Construction of Union Square’s tech hub begins, with applause and laments

Officials begin digging at the construction site of the forthcoming Union Square Tech Training Center.
Officials begin digging at the construction site of the forthcoming Union Square Tech Training Center. Photo Credit: Jasmina Tomic

The city broke ground Monday on a tech training center in Union Square amid opposition from preservationists who say the project should have been accompanied by more limits on development in the area.

The Union Square Tech Training Center is slated to debut by 2020 at the former P.C. Richard & Son location, on East 14th Street near Irving Place. The 21-story building will include a digital-skills training space operated by the nonprofit Civic Hall, as well as coworking space for startups and established companies in the tech field. One floor will be available to community organizations and a food hall and retail space will feature small businesses and first-time entrepreneurs, according to the city’s Economic Development Corporation.

“There are so many people around this city who are eager to learn new skills so that they can access the higher-paying jobs in tech,” Vicki Been, the city’s deputy mayor of housing and economic development, said during a ceremony Monday morning. “And in two years they’ll be able to come right here to build the skills that 21st century jobs demand, empower themselves and find a path into the middle class.”

The center “will provide free and subsidized tech training to thousands of low-income women and people of color,” the area’s councilwoman, Carlina Rivera, said in a statement.

The center, which Mayor Bill de Blasio’s administration proposed as part of a larger job development plan, should create more than 550 permanent positions as well as 600 construction jobs, EDC said.

The City Council unanimously approved the tech hub in August 2018. Since the project’s inception, however, some East Village and Greenwich Village residents have decried it as an extension of “Silicon Alley.” They fear the project will lead to more high-rise development and ultimately transform the neighborhood into one that resembles Midtown South.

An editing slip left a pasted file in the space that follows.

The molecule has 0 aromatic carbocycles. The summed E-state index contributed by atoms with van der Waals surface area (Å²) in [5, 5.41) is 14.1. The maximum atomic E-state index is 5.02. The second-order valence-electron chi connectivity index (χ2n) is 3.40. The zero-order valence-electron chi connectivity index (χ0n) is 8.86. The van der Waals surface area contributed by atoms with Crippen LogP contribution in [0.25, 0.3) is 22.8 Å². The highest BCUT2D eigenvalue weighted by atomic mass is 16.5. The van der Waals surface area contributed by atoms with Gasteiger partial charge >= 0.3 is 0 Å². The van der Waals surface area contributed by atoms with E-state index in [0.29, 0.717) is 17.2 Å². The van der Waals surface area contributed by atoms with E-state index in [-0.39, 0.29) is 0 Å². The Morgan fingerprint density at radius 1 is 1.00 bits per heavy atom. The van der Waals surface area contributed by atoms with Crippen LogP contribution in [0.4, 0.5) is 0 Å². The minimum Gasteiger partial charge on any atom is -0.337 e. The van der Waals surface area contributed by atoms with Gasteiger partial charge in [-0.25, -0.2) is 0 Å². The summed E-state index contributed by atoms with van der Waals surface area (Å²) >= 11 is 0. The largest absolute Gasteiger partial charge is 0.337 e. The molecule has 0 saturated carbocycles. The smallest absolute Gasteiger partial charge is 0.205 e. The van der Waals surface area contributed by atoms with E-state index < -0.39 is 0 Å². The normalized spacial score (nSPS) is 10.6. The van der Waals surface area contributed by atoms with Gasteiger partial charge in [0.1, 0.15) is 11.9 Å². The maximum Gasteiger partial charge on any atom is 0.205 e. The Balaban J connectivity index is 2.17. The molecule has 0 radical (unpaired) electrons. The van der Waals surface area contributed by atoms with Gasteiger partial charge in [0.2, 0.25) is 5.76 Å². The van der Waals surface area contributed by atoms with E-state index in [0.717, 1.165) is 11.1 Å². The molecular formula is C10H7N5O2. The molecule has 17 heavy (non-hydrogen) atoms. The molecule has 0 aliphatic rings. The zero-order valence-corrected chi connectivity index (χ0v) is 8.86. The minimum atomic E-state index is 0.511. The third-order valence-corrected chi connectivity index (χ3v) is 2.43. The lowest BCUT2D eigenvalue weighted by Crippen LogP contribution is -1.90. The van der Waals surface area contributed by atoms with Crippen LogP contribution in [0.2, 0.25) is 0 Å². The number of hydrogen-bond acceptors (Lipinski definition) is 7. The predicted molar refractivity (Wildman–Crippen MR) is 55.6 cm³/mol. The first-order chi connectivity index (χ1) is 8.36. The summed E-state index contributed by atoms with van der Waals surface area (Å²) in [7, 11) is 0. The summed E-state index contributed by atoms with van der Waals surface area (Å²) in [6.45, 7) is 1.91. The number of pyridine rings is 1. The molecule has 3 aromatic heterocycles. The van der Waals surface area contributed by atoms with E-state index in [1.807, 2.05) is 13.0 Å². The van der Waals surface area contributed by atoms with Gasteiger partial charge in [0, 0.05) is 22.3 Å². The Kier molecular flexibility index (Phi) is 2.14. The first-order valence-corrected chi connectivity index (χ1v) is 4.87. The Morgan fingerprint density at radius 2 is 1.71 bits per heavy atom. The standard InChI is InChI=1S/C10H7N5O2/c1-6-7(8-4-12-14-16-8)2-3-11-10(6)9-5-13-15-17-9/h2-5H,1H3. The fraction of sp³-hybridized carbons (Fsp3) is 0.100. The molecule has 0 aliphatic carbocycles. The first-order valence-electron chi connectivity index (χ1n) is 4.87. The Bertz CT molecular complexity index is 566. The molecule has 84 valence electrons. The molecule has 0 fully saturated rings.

The Greenwich Village Society for Historic Preservation, for one, had hoped the City Council would only approve the proposal if it included height restrictions for future construction in the neighborhood, among other protections.

In a statement released minutes before the groundbreaking began, GVSHP maintained the Council approved the center “with just a fraction of the promised neighborhood protections.” The group also raised concerns about donations the developer, RAL Development Services, made to de Blasio’s now-defunct nonprofit, Campaign for One New York.

GVSHP’s East Village & Special Projects Director Harry Bubbins was among more than a dozen protesters gathered near the groundbreaking. 

“We’ve demanded neighborhood protections be part of the approval process of this controversial tech hub for over two years,” Bubbins told amNewYork.

“Unfortunately, [Rivera] and the mayor did not live up to the promises made to the community, and the tech hub was approved, given to the mayor’s donors, and no neighborhood protections are in place,” he added.

The EDC did not immediately respond to a request for comment on GVSHP’s concerns. Rivera previously maintained the protections lumped into the approved plans would help preserve affordable housing and historical sites in the neighborhood.

Manhattan Borough President Gale Brewer, meanwhile, addressed the opposition while speaking at Monday’s ceremony. 

“No development in New York City goes without controversy — especially in Manhattan,” Brewer said, while describing the tech hub as a "big win" for the city.

"It’s the sort of initiative that the city should be supporting — space for nonprofits, small businesses, and the most up-to-date job training."